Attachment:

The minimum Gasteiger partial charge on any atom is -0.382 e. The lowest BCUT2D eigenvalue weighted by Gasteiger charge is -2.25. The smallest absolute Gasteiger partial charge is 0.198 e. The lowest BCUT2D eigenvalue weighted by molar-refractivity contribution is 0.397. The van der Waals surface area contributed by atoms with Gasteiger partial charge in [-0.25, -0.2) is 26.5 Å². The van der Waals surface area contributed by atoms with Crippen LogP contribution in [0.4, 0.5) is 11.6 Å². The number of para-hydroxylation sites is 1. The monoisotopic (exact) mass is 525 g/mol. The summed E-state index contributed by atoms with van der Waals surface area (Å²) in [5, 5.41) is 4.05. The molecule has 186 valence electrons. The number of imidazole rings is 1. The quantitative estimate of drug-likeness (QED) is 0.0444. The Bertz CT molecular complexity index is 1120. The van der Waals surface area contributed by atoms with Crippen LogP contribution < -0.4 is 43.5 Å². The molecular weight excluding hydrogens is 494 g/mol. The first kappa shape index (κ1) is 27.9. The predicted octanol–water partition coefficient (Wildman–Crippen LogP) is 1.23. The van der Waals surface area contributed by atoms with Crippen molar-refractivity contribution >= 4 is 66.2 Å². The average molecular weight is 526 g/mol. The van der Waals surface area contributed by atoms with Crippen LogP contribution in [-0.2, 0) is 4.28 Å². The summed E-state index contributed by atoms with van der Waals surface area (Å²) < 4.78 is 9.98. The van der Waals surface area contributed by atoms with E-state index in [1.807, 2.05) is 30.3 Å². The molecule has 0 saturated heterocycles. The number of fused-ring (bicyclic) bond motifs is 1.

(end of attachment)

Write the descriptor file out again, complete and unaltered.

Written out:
The minimum Gasteiger partial charge on any atom is -0.382 e. The lowest BCUT2D eigenvalue weighted by Gasteiger charge is -2.25. The smallest absolute Gasteiger partial charge is 0.198 e. The lowest BCUT2D eigenvalue weighted by molar-refractivity contribution is 0.397. The van der Waals surface area contributed by atoms with Gasteiger partial charge in [-0.25, -0.2) is 26.5 Å². The van der Waals surface area contributed by atoms with Crippen LogP contribution in [0.4, 0.5) is 11.6 Å². The number of para-hydroxylation sites is 1. The monoisotopic (exact) mass is 525 g/mol. The summed E-state index contributed by atoms with van der Waals surface area (Å²) in [5, 5.41) is 4.05. The molecule has 186 valence electrons. The number of imidazole rings is 1. The quantitative estimate of drug-likeness (QED) is 0.0444. The Bertz CT molecular complexity index is 1120. The van der Waals surface area contributed by atoms with Crippen LogP contribution < -0.4 is 43.5 Å². The molecular weight excluding hydrogens is 494 g/mol. The first kappa shape index (κ1) is 27.9. The predicted octanol–water partition coefficient (Wildman–Crippen LogP) is 1.23. The van der Waals surface area contributed by atoms with Crippen molar-refractivity contribution >= 4 is 66.2 Å². The average molecular weight is 526 g/mol. The van der Waals surface area contributed by atoms with Crippen LogP contribution in [-0.2, 0) is 4.28 Å². The summed E-state index contributed by atoms with van der Waals surface area (Å²) < 4.78 is 9.98. The van der Waals surface area contributed by atoms with E-state index in [1.807, 2.05) is 30.3 Å². The molecule has 0 saturated heterocycles. The number of fused-ring (bicyclic) bond motifs is 1.